Appeal Court dismisses NLNG’s tax holiday suit against NIMASA …As DG affirms agency’s confidence in judiciary
BY FRANCIS EZEM
The Court of Appeal, Lagos division, Friday, set aside the judgment of a Federal High Court sitting in Lagos, which had exempted the Nigerian Liquefied Natural Gas Limited NLNG from levies payable to the Nigerian Maritime Administration and Safety Agency NIMASA, under the Coastal and Inland Shipping Cabotage Act 2003, the NIMASA Act 2007, Marine Environment (Sea Protection Levy) Regulations, and other laws of the federation. The appellate court premised its ruling on the fact that NIMASA, the country’s Maritime Regulatory Agency, was not given fair hearing at the lower court.
The Director General of the agency, Dr. Dakuku Peterside, has hailed the judgment, saying it has once again reaffirmed the peoples’ confidence in the nation’s Judiciary.
Justice Mohammed Lawal Garba, who delivered the judgment, ordered the return of the case to the Federal High Court for fresh trial under a different judge. The implication of this ruling is that it has restored the status quo, reaffirming NIMASA’s powers to continue to collect the said levies.
According to lead counsel of NIMASA, Mr. Lateef Fagbemi (SAN), the effect of the ruling is that the Federal High Court is ordered to revert to the fundamental issue of fair hearing while the NLNG continues to pay the statutory levies, pending another ruling by the lower court on the matter.
Reacting to the ruling, Peterside said NIMASA remains a law abiding corporate citizen and will continue to work closely with the judiciary in matters that need clarification and interpretation.
“This judgment has further shown that the judiciary is unbiased and remains a beacon of hope for Nigerians. On our part as a responsible government agency, we will continue to work closely with the judiciary and other stakeholders to ensure that we realise our mandate of creating a robust maritime industry in line with global best practice.
“NIMASA and NLNG are neither foes nor competitors. We are corporate cousins working together for the common good of our great country. Judgments like this only serve to strengthen our institutions and ensure greater bonding”, the DG had also said.
Recall that the dispute between NIMASA and the NLNG is based on the refusal by NLNG to pay the three per cent of the gross freight on all international outbound and inbound cargo carried by ships chartered by NLNG and its wholly-owned subsidiary company as contained in the NIMASA Act 2007; the refusal by NLNG to pay the two per cent surcharge on Cabotage trade undertaken by its vessels within 200 nautical miles of the baselines and Nigeria’s coastal and inland waters as contained in the Cabotage Act 2003; and the refusal by NLNG to comply with the Marine Environment (Sea Protection Levy) Regulations of 2012 and the Merchant Shipping (Ship Generated Marine Waste Reception Facilities) Regulations 2012.
NIMASA had in 2010 commenced an action against NLNG, wherein it sought an interpretation of relevant provisions of the Nigerian LNG (Fiscal Incentives, Guarantees and Assurances) Act, CAP N87, Laws of the Federation of Nigeria 1990, and the NIMASA Act of 2007. In January 2013, the action by NIMASA was withdrawn in a bid to amicably settle the dispute out of court.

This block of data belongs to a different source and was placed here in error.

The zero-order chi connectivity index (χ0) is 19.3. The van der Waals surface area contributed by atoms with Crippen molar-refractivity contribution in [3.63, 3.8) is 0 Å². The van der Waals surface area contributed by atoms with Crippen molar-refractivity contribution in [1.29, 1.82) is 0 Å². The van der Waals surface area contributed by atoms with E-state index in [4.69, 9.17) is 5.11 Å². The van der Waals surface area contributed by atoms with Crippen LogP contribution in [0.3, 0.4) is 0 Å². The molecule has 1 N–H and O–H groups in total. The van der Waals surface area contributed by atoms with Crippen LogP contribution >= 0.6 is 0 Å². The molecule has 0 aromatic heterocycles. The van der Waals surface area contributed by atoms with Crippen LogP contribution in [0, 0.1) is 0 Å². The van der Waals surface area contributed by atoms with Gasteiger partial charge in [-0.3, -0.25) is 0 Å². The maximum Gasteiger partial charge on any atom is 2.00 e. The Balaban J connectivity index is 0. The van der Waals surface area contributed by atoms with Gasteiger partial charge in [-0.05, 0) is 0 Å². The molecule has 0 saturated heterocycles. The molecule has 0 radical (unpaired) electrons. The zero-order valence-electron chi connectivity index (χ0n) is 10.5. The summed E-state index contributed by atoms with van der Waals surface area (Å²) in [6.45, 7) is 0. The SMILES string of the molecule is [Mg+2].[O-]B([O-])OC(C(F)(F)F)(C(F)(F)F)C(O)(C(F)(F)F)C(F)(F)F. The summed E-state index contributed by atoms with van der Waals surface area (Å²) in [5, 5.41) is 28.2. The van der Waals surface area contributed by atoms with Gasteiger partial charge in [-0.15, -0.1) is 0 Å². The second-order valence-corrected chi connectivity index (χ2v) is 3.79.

Following the continued disregard of the provisions of the NIMASA Act and other relevant laws by the NLNG, in May 2013, NIMASA sought to enforce the provisions of the NIMASA Act and Cabotage Act as empowered under the Act, by demanding payment of the charges of three per cent and two per cent respectively due from the NLNG, consequent upon which NLNG vessels were detained for non-compliance.
Upon intervention by the Federal Government, through the office of the National Security Adviser (NSA), an agreement in principle was adopted, with NLNG undertaking to pay up all outstanding levies and comply with the requirements of the NIMASA Act 2007, the Cabotage Act 2003 and other relevant Regulations at the time. NLNG made a payment of $20,000,000.00 (Twenty Million Dollars) and the blockade was lifted.
In a surprising twist, the agency was served a pre-action Notice on the 18 June 2013 from Counsel to NLNG, giving 30- day notice of their intention to commence legal action in accordance with sections 53(2) of the NIMASA Act. This resulted in another blockade on 21 June 2013, during which time various issues were canvassed in Court by the parties.
Meanwhile, there was a truce by the parties under which the following were agreed: NLNG effects payment of all outstanding sums owed to the Agency and henceforth all its vessels, including FOB cargoes, will pay NIMASA levies as and when due as well as other sums as provided under the NIMASA and Cabotage Acts, albeit under protest; NIMASA will lift the detention Orders placed on NLNG vessels and for as long as due payments are effected promptly, NLNG vessels will not be detained; NLNG will ensure that all outstanding FOB payments are made within four months from the date of the Agreement failing which NLNG will assume responsibility for the payments.
The outstanding due payments were made by NLNG on the 6 July 2013 and the blockade was lifted on Saturday, 7 July 2013.
Hearing of the substantive issues continued after which the Federal High Court sometime in 2016 entered judgment in favour of NLNG. The agency, not satisfied with the judgment, engaged the services of Mr. Lateef Fagbemi (SAN) and Mr. Mike Igbokwe (SAN) to immediately file an appeal against the said judgment of the Federal High Court, which gave rise to the current decision by the appellate court.
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